But its real advance only became apparent when iOS 5 was released in October 2011, which is why we’re updating this review, first published when Apple TV 2 was released in 2010.
iOS 5 has opened up Apple TV to a whole new level of functionality, which means that if you’re an iPad, iPhone or iPod touch owner its well worth reconsidering Apple’s little black box if you don’t already own one, because it just developed a reason to exist.
Perhaps we’re being a bit harsh though – Apple TV has always been a darn good media streamer to use with your Mac/PC. You simply plug it into your HD TV via a HDMI cable and connect it to your Wi-Fi network using the on-screen menus and you’re good to go.
But while Apple’s 2010 refresh saw a welcome reduction in its price, it still wasn’t clear what the point of Apple TV was. The biggest confusion is that it still doesn’t let you do what its name would suggest – i.e. watch TV channels over the Internet.
Instead its a device for streaming your media from iTunes on your Mac or PC for playback on your TV over Wi-Fi using a system called AirPlay, or for renting or buying movies directly from the iTunes Store, cutting your computer out of the equation altogether. That’s all well and good, but it’s only with the most recent update to iOS that Apple TV has really found its feet.
The first exciting feature that hooks up Apple TV and iOS 5 is mirroring, in which everything that appears on your iPad/iPhone/iPod touch’s screen also appears on your TV as you use it.
This has many obvious applications – from a quick way to display photos from your iPhone to a teacher giving a presentation in a classroom, but gaming is the most exciting one.
Some iOS games, like Real Racing 2 HD or Modern Combat 3take simple mirroring to the next level, enabling you to use your iPhone as the controller for the game, which is displayed on your TV, effectively moving you into proper games console territory: There’s you on the sofa, your iPhone in your hand as a controller and the game on your big screen TV with no wires getting in the way.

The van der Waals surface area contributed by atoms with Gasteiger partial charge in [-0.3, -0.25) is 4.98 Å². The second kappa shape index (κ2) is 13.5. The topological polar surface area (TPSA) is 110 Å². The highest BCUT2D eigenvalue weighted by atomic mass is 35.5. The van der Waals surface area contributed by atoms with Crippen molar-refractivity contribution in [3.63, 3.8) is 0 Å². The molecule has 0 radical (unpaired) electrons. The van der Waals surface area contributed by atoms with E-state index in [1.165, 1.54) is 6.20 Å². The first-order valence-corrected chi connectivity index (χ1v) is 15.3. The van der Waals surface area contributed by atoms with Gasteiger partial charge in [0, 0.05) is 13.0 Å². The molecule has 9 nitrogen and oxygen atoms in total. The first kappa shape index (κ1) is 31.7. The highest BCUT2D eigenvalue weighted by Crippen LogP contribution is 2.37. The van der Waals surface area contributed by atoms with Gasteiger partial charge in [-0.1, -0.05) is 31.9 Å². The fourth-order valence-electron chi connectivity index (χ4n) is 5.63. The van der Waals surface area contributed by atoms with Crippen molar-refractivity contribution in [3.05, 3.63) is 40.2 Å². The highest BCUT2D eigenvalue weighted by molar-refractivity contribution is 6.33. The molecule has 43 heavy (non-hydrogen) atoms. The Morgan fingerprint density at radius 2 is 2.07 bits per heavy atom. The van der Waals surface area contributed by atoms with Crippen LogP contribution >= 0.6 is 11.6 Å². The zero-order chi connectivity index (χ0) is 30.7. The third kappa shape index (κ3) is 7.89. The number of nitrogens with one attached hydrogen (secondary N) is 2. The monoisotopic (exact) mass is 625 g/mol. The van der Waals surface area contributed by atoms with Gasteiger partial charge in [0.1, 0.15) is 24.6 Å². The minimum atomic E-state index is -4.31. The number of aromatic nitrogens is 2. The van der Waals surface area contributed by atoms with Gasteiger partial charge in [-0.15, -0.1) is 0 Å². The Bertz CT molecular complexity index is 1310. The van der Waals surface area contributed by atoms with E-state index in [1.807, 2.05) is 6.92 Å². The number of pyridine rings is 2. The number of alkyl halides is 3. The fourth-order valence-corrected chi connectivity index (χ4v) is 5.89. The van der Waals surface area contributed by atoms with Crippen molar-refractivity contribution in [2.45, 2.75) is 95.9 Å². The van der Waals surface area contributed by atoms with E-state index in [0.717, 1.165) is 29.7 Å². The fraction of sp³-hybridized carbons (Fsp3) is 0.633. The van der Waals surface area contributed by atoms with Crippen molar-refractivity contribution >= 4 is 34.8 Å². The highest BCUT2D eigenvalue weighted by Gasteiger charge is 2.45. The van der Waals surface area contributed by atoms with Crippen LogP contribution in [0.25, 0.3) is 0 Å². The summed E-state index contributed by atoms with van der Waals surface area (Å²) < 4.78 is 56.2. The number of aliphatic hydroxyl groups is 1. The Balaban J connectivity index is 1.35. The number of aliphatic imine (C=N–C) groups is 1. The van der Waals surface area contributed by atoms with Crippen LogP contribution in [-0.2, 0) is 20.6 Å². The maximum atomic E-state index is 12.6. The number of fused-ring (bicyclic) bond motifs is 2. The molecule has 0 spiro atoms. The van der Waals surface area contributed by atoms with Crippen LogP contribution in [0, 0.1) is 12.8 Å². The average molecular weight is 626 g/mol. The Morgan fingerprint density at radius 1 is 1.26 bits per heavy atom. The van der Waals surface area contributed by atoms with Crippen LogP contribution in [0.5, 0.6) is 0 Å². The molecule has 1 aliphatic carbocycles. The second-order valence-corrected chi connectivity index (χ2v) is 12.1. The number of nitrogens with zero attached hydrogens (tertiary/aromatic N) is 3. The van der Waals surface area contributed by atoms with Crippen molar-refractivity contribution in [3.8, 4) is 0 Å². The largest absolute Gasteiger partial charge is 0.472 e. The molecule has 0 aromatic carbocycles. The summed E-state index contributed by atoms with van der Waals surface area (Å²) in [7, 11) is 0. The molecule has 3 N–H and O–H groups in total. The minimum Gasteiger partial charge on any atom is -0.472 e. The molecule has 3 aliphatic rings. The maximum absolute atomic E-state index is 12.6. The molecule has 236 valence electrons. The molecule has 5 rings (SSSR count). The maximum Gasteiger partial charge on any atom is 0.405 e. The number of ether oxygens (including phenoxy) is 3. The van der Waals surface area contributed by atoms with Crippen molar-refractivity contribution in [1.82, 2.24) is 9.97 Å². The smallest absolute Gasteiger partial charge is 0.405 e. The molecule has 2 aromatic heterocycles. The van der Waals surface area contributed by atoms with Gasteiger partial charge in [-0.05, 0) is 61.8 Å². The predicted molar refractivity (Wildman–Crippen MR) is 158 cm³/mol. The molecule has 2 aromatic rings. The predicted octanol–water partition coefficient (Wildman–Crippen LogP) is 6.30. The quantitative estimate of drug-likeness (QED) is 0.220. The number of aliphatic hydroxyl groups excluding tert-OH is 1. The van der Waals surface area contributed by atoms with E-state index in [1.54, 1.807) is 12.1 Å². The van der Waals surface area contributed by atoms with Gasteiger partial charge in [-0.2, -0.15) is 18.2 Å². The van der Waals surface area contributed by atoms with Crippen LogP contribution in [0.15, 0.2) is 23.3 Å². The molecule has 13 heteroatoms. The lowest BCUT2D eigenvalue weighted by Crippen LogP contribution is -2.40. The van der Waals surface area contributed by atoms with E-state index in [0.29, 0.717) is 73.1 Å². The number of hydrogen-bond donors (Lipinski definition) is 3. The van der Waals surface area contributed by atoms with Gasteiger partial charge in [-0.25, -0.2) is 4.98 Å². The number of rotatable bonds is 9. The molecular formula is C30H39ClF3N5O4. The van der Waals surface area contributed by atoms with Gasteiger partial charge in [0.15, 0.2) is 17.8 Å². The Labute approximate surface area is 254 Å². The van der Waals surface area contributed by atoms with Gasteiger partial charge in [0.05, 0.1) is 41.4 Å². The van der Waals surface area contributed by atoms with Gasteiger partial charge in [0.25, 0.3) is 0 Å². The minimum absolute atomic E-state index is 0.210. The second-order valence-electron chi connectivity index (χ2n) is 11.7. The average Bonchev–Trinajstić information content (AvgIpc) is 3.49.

Anyone who has ever had any experience of doing anything complicated over Wi-Fi might be forgiven for thinking this is a venture doomed to be a laggy mess of bad connections and random error messages, but amazingly it’s not – in true Apple style it just works.
Just watch this video below of Modern Combat 3 playing on an iPhone 4S connected to an Apple TV 2 to see what a simple and elegant solution it is.
It’s almost perfect, and games like Real Racing where you use the accelerometer to ‘steer’ your car work really well. The only problem is the lack of physical buttons on the iPhone mean you often have to look down at the iPhone’s screen to make sure you’ve got your thumb in the right place to fire, which spoils the experience somewhat.
Next is Photo Stream. Photo Stream is part of Apple’s free iCloud service – its designed to give you quick access to any photos you’ve taken on one device on all your devices.